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Our Paschal Walk to Emmaus
On that same day two of Jesus’ followers were going to a village named Emmaus, about eleven kilometres from Jerusalem, and they were talking to each other about all the things that had happened. As they talked and discussed, Jesus himself drew near and walked along with them … As they came near the village to which they were going, Jesus acted as if he were going farther - (Lk 24: vv 13-15 & 28).

April   |   2000   |   Subject  Middle East & North Africa (MENA)

‘Jesus acted as if he were going farther…’ This verse, taken from St Luke’s Gospel, indicates that Jesus was quite purposely ‘feigning’ his intention to continue his walk to Emmaus. This is exceptional - if not downright odd - coming from Jesus himself. All throughout the biblical narratives, the gospel writers are quite clear in their assertion that make believe was not part of Jesus’ disposition! In fact, the verb ‘acted as if’ is used only this once in the New Testament. However, I do not think that this sole exception connotes any moral latitude on the part of the Resurrected Christ. On the contrary, his self-effacing discretion manifests a presence that deeply respects the mystery of others. It mobilises our faith, shifts it into high gear, deepens it and then opens up a ‘new route’ for believers to follow - which, incidentally, is the etymology of the word ‘synod’.

Let us just go back two thousand years and put ourselves for one minute in the place of those disciples! They had spent three years with Jesus as he walked and talked across the whole land. They were now desperately trying to make sense of the events they had just witnessed in Jerusalem. They were dazed, and found themselves confused and fearful. After all, the crucifixion of their teacher had shattered all their idealistic images of Jesus as Saviour of Israel. Their master had died, but the Resurrected Christ was suddenly in their midst again some three days later. And not only that! There was also nothing earth-shattering in Christ’s apparition in their midst. It was certainly not reminiscent of the thunder, lightning, thick clouds and loud trumpet blasts that accompanied the theophany of the Israelites at Mount Sinai when Moses met with God (Ex 19:16). If anything, this meeting was noticeable by its low-key discretion! According to Luke’s version of the encounter on the walk to Emmaus, Jesus simply joined his disciples, walked along with them and asked them, “What are you talking about to each other, as you walk along?” As simple as that - no fanfare, no great shakes and certainly no fireworks!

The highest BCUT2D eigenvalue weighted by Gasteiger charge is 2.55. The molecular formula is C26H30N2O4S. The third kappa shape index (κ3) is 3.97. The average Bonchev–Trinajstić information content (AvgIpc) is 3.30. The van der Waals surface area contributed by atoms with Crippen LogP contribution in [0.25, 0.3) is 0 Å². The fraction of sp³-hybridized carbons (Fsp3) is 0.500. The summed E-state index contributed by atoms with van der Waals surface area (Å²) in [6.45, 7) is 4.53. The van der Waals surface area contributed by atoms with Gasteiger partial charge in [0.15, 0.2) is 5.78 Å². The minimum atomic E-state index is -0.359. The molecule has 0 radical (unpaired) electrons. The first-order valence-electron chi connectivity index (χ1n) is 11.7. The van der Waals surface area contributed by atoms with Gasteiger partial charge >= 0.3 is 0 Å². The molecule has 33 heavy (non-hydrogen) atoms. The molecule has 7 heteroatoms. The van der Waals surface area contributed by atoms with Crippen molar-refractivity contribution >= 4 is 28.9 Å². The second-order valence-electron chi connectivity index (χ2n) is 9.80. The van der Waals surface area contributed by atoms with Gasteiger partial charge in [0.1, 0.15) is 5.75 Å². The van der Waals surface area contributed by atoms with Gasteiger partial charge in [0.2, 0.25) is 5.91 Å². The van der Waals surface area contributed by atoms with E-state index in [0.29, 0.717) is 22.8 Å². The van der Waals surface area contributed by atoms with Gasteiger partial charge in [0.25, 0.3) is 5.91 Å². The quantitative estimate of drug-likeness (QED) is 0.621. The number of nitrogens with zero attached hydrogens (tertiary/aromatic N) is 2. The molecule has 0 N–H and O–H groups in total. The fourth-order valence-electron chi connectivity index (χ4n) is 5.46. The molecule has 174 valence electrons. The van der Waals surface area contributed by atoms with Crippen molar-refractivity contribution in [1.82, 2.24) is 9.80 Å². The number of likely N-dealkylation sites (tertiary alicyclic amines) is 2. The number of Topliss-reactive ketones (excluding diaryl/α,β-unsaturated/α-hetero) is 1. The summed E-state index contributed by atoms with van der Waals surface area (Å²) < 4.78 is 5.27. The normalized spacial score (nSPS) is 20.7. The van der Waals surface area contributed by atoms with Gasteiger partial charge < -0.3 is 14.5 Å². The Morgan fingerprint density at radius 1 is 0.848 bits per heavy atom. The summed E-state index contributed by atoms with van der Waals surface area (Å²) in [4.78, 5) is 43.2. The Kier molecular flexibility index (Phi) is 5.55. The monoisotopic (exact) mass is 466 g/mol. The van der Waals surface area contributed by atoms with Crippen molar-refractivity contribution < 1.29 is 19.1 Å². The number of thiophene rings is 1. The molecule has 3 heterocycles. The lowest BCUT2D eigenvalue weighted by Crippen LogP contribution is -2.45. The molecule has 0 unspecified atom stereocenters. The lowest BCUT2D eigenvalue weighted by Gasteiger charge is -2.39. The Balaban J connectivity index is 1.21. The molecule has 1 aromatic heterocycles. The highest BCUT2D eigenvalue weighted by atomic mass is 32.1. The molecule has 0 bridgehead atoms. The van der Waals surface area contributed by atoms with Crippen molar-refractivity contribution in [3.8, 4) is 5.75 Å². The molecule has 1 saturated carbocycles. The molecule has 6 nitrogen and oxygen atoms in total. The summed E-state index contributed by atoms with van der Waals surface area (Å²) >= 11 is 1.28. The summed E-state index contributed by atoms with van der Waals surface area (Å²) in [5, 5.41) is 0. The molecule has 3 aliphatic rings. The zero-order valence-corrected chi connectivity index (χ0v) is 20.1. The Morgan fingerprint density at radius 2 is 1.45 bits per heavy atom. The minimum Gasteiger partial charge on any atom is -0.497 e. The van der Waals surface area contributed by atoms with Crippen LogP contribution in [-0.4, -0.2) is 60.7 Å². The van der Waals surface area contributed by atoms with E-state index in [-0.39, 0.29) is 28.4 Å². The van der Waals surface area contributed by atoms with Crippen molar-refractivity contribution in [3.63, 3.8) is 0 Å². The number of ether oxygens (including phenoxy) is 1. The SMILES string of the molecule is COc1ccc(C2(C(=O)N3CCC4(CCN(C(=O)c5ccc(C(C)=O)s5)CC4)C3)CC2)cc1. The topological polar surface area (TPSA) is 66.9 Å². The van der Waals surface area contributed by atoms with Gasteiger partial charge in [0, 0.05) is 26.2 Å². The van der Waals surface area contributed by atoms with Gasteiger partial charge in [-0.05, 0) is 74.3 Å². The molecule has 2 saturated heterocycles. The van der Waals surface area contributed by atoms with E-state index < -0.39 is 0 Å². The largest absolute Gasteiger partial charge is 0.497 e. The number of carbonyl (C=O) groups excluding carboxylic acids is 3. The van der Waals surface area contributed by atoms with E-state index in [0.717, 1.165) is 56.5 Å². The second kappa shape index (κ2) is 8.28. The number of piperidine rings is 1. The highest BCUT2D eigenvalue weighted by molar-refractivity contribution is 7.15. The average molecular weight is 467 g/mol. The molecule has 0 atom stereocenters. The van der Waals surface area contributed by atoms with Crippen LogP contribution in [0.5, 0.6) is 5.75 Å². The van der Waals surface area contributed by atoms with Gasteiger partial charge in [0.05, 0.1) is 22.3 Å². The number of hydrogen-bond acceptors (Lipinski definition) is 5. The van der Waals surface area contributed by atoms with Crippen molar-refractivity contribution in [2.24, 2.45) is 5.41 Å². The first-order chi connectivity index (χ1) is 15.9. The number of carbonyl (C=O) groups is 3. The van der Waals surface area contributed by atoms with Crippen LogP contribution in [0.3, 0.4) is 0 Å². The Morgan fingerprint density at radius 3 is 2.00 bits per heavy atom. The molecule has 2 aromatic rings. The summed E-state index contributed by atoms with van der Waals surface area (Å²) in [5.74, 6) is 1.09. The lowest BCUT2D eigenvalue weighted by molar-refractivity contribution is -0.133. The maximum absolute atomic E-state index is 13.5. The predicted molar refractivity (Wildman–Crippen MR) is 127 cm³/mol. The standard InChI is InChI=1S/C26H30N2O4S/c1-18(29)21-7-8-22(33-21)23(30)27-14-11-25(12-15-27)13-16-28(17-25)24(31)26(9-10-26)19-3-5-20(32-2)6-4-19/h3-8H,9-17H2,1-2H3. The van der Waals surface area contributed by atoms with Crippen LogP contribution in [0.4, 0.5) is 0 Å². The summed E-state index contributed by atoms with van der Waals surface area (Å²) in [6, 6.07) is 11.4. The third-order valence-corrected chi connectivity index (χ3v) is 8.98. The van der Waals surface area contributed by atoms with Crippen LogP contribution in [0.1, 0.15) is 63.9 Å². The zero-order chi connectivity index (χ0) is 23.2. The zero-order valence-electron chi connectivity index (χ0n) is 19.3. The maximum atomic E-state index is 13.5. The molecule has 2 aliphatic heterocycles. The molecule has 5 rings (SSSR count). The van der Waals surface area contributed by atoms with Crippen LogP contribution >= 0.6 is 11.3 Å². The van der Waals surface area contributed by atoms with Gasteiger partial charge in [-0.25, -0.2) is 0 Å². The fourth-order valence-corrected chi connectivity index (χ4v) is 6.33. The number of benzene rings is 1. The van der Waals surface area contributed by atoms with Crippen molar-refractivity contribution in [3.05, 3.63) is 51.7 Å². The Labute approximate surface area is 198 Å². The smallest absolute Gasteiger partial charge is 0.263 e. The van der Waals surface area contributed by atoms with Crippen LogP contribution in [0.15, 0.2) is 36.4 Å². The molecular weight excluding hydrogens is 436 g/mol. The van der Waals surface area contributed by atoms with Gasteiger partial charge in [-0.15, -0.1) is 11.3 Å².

I believe that this discretion of the Saviour at Emmaus is paradigmatic of the relations Jesus Christ continues to have with us today. It takes into account our own slowness and slothfulness. Instead of impressive and hard-hitting gestures, he takes the time to ‘walk the walk’ in all humility and engages us in plain conversations - almost like intimate banters. In verse 21 of St Luke’s version of the walk, the disciples - who had not yet discovered the true identity of Jesus Christ - tell the stranger they had hoped that Jesus would be the one who would set Israel free. Again, in verses 23 and 24 of the same text, the disciples inform the ‘stranger’ that some of the women had gone at dawn to the tomb but could not find the body. They also add that the women had then returned saying they had seen a vision of angels telling them that he was alive. The men in turn had then gone to the tomb and found it exactly as the women had described it – though they did not see Jesus either. The disciples were demonstrating yet again their inability to grasp the truth or to trust other people. Jesus respects our inherent weaknesses. His discretion depicts an understanding that our inchoate faith needs time to develop, and he gives us ample opportunity to seize the truth.

This discreet and soft-spoken God who reveals himself to his disciples is the God who walks along with us on our journey through life. He does not demand that we bow our heads before him. He is the God who talks to us; he does not cast spells on us. He is one who challenges our beliefs and deeds; he does not peremptorily approve or disapprove of our actions. He explains the Word to us; he does not shield himself from us behind an infinite and haughty silence. He allows us to open our eyes to the truth gradually; he does not wish to blind us with flashes. This is the essence of the God of the New Testament that Christians believe in. Jesus does not compromise on the truth. He challenges us to abide by it. However, he also knows our human weaknesses and gives us the necessary space to choose the path of truth and righteousness - if we opt to do so.

This week, many local Christians in the Holy Land celebrated the Resurrection of Jesus Christ. Some of them went to Emmaus to celebrate holy mass and to break bread with the whole community there. Perhaps as we recall the story of Emmaus during the season of paschal celebrations, it might help us to open ourselves up to Jesus’ teachings and to be vulnerable to his sense of discreet persuasion. We need not always hide behind our own firewalls of suspicion, reluctance, fear, apathy and self-protection. Christos Anesti! Alithos Anesti! Hallelujah!

© Dr Harry Hagopian   |   2000   |   April


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